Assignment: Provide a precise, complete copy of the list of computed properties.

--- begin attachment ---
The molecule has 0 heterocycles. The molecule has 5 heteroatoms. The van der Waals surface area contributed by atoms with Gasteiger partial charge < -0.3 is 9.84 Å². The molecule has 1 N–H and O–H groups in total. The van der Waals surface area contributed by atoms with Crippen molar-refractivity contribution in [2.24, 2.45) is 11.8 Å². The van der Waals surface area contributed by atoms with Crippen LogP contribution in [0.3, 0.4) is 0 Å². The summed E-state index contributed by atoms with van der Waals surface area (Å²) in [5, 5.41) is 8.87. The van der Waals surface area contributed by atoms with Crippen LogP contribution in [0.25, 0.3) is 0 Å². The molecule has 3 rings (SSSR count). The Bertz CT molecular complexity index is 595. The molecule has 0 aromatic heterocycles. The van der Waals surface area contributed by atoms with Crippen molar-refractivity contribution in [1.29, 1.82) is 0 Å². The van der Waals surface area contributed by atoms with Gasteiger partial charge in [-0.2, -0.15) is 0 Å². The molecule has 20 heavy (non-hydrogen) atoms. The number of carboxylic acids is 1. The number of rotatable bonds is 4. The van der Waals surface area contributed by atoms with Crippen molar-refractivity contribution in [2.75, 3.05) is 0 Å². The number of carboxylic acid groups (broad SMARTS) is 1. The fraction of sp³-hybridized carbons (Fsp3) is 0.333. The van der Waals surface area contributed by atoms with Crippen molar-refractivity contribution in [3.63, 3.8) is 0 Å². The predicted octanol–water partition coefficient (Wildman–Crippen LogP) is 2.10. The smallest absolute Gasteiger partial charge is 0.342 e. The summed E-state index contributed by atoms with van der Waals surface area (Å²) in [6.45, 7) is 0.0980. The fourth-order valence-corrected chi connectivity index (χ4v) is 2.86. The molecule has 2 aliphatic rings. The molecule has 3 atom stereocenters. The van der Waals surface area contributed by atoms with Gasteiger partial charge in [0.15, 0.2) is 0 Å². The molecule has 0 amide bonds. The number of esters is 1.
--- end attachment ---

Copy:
The molecule has 0 heterocycles. The molecule has 5 heteroatoms. The van der Waals surface area contributed by atoms with Gasteiger partial charge < -0.3 is 9.84 Å². The molecule has 1 N–H and O–H groups in total. The van der Waals surface area contributed by atoms with Crippen molar-refractivity contribution in [2.24, 2.45) is 11.8 Å². The van der Waals surface area contributed by atoms with Crippen LogP contribution in [0.3, 0.4) is 0 Å². The summed E-state index contributed by atoms with van der Waals surface area (Å²) in [5, 5.41) is 8.87. The van der Waals surface area contributed by atoms with Crippen LogP contribution in [0.25, 0.3) is 0 Å². The molecule has 3 rings (SSSR count). The Bertz CT molecular complexity index is 595. The molecule has 0 aromatic heterocycles. The van der Waals surface area contributed by atoms with Crippen molar-refractivity contribution in [1.29, 1.82) is 0 Å². The van der Waals surface area contributed by atoms with Gasteiger partial charge in [-0.2, -0.15) is 0 Å². The molecule has 20 heavy (non-hydrogen) atoms. The number of carboxylic acids is 1. The number of rotatable bonds is 4. The van der Waals surface area contributed by atoms with Crippen molar-refractivity contribution in [2.75, 3.05) is 0 Å². The number of carboxylic acid groups (broad SMARTS) is 1. The fraction of sp³-hybridized carbons (Fsp3) is 0.333. The van der Waals surface area contributed by atoms with Crippen molar-refractivity contribution in [3.63, 3.8) is 0 Å². The predicted octanol–water partition coefficient (Wildman–Crippen LogP) is 2.10. The smallest absolute Gasteiger partial charge is 0.342 e. The summed E-state index contributed by atoms with van der Waals surface area (Å²) in [6.45, 7) is 0.0980. The fourth-order valence-corrected chi connectivity index (χ4v) is 2.86. The molecule has 2 aliphatic rings. The molecule has 3 atom stereocenters. The van der Waals surface area contributed by atoms with Gasteiger partial charge in [0.15, 0.2) is 0 Å². The molecule has 0 amide bonds. The number of esters is 1.